‣ It looks far beyond design thinking, which has made significant inroads in business, education and social organizations in recent years. It is an iterative process for developing alternative ideas and strategies based on understanding a “user” and a specific problem. Social design’s purview is whole communities or societies.
‣ The design process isn’t relegated to a team of designers, or isolated in a specific phase of the research and development process. Cross-departmental teams, some of whom are designers, are formed around a particular goal or outcome, and everyone participates in the entire process. What are typically sequential activities, performed by a series of experts, like research, problem framing, synthesis, ideation, testing and the like, are collapsed into a series of fluid stages in which everyone’s perspectives are integrated. This not only surfaces opportunities and challenges early, but also gives everyone access to insights that make them smarter, regardless of which stage they are accountable for.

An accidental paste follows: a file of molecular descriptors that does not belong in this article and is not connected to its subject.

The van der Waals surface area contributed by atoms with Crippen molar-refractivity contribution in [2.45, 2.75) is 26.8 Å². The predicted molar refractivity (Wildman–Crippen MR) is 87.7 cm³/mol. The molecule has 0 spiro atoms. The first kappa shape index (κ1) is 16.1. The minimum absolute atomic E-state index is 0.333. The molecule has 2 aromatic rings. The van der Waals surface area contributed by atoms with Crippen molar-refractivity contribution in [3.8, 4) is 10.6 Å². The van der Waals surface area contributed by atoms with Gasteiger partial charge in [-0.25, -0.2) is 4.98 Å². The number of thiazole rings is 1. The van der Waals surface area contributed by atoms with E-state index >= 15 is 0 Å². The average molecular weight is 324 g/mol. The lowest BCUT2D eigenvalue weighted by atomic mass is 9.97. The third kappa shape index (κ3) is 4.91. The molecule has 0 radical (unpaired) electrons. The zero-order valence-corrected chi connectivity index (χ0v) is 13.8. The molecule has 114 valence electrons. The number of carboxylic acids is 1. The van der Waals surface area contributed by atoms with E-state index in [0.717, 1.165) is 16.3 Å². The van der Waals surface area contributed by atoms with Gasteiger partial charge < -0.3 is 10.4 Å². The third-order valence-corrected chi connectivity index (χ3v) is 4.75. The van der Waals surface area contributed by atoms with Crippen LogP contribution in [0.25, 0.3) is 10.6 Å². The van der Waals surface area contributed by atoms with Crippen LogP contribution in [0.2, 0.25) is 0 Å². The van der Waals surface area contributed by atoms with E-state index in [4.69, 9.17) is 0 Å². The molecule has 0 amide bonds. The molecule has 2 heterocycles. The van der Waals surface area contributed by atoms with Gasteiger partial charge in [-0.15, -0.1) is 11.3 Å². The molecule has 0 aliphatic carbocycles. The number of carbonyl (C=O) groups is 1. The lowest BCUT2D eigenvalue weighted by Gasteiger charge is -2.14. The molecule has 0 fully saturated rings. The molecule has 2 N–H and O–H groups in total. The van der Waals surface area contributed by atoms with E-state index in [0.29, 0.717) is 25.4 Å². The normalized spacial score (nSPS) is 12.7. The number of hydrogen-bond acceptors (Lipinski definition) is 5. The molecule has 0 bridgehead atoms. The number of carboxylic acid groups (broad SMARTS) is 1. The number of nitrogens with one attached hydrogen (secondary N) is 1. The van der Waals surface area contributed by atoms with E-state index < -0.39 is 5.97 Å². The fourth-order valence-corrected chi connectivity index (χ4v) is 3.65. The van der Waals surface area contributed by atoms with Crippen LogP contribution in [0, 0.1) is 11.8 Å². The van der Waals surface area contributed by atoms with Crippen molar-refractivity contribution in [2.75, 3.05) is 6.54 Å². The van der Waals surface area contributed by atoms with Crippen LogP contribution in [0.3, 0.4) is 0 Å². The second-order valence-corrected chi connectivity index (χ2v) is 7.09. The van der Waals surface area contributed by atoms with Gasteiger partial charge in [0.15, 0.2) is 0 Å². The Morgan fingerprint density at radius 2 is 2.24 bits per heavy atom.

‣ Social design relies on observation and inquiry rather than formal strategies and fixed plans. Preconceived ideas, however brilliant they sound, are to be avoided. Research is undertaken not to prove a theory, but to understand context and reframe questions. Answers are not determined in advance. The ultimate outcome may be fixed and inviolate, but not the step-by-step path to getting there. Observation of patterns, of unexpected reactions, whether in team members or customers, become the source of inspiration and invention—the real-time feedback that makes the idea, when it is developed, far more likely to work and succeed.